Support Village Voice News With a Donation of Your Choice.
…UMU President, Consumer Affairs Dept. say collective efforts needed to curb reckless minibus culture
…passengers urged to be united when facing poor customer service
By Lisa Hamilton
When a passenger enters a minibus for public transportation, it is the duty of the minibus operators therein to take that passenger safely and comfortably to their destination in exchange for the set price of the service.
However, when such service is not being met, it is the onus of the passenger to highlight and demand such service. It is also the duty of law enforcement and other Governmental authorities to administer consequences to minibus operators who refuse to comply. In all parts of the world, this can generally be understood and accepted. However, in Guyana, many passengers are not transported safely or comfortably; they are asked to pay above the set price; they are exposed to loud and explicit music, overloading, reckless driving, poor customer service, drug use, verbal abuse and, more recently, the threat of COVID-19 due to maskless passengers and operators.
ONE OF MANY INSTANCES
Just recently, Odella Peroune shared her experience on Facebook in a video that has since gone viral showing a route #42 bus driver/conductor, identified as Josh Harry, grabbing her phone out of her hand after she began filming his negative reaction to being asked to turn down the vulgar music being played.
“You could turn down the music, please?” Peroune asked as the driver argued back and the music continued to play. “I just asking you to turn down the music, you playing cussin’ music, indecent language deh in yuh music, children deh pon yuh bus.” The man then brought the minibus to a stop, went around to open the bus door and confronted the woman verbally before roughly grabbing her phone from her hand.”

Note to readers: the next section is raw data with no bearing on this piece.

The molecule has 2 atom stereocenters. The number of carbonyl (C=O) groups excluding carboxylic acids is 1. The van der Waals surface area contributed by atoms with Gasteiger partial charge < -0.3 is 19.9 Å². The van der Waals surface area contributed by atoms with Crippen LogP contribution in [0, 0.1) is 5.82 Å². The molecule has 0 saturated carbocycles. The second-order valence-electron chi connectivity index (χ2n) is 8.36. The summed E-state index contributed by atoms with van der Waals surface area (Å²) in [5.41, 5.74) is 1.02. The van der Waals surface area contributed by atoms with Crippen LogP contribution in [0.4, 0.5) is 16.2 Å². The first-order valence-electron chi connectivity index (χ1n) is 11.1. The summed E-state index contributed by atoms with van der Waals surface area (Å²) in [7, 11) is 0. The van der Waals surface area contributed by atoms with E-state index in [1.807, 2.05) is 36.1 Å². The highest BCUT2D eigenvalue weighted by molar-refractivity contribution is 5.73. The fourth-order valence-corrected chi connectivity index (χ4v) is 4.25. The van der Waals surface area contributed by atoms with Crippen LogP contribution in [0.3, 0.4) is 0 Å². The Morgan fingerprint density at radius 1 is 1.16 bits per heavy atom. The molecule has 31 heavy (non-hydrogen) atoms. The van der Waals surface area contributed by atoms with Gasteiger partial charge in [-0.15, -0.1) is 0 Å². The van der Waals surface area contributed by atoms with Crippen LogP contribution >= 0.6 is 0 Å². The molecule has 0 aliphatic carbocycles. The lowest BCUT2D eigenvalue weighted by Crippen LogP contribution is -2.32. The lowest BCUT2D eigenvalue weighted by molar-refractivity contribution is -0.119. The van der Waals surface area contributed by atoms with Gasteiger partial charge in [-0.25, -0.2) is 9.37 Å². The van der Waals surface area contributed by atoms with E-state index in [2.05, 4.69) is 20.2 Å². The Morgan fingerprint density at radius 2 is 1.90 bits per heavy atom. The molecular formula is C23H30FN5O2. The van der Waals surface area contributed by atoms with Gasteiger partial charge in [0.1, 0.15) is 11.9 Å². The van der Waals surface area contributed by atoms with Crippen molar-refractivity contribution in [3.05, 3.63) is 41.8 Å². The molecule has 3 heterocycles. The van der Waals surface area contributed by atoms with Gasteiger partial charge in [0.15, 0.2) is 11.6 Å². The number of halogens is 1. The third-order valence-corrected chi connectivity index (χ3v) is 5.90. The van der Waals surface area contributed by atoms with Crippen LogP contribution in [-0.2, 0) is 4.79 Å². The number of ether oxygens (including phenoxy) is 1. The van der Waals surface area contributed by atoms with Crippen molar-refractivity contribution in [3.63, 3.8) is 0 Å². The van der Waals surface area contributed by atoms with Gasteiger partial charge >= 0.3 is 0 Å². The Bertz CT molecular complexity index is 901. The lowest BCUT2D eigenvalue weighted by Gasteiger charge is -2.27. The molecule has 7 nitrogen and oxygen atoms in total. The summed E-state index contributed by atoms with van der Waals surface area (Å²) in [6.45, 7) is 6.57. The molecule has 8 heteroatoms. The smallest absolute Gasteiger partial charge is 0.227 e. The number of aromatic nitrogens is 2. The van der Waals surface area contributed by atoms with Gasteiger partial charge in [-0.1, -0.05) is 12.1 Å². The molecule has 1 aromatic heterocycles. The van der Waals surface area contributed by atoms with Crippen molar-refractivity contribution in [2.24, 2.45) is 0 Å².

The video sent Guyanese into a frenzy and the Guyana Police Force (GPF) later confirmed that the man has been arrested. However, how many haven’t faced such consequences for their deplorable service? This is a rhetorical question President of the United Minibus Union (UNU), Eon Andrews asked in an interview with the Village Voice News.
Andrews said that while there is a Code of Conduct that all minibus operators are aware of, established since February 2019, several factors enable some minibus operators to mistreat passengers and endanger their lives. These include insufficient enforcement of the Code and Law; indifferent passengers, and collusion, in some cases, with the police.
In February 2019, the Code of Conduct for minibus operators and other personnel was launched, published and disseminated within the public. It outlines what is expected of operators of public transportation. However, how effective or ineffective this Code has been is relative to how effective or ineffective enforcement has been. The Code of Conduct was brought about to curb the aforementioned ill behaviour of some minibus operators but such acts still continue. The UMU President said that while the police have been arresting touts and minibus operators for unlawful actions, many in the public do not yet feel that insulated from the horrors faced on public transportation. “I don’t know how he [the arrested driver/conductor] got his Conductor’s License. That’s another thing we’re concerned about where you see these touts on the park and all of them have Conductor’s Licenses. That is why, with the Code of Conduct, they’re trying to advocate that unless you’re trained you cannot get a Conductor’s License,” Andrews said.
He noted too that the Ministries of Home Affairs and Tourism, Industry and Commerce are also trying to advocate to make it mandatory for training prior to one’s receipt of a Conductor’s License. Thus far, a total of 246 operators have been trained in hospitality, fire safety and insurance, according to the Director of the Department of Consumer Affairs, Muriel Tinnis.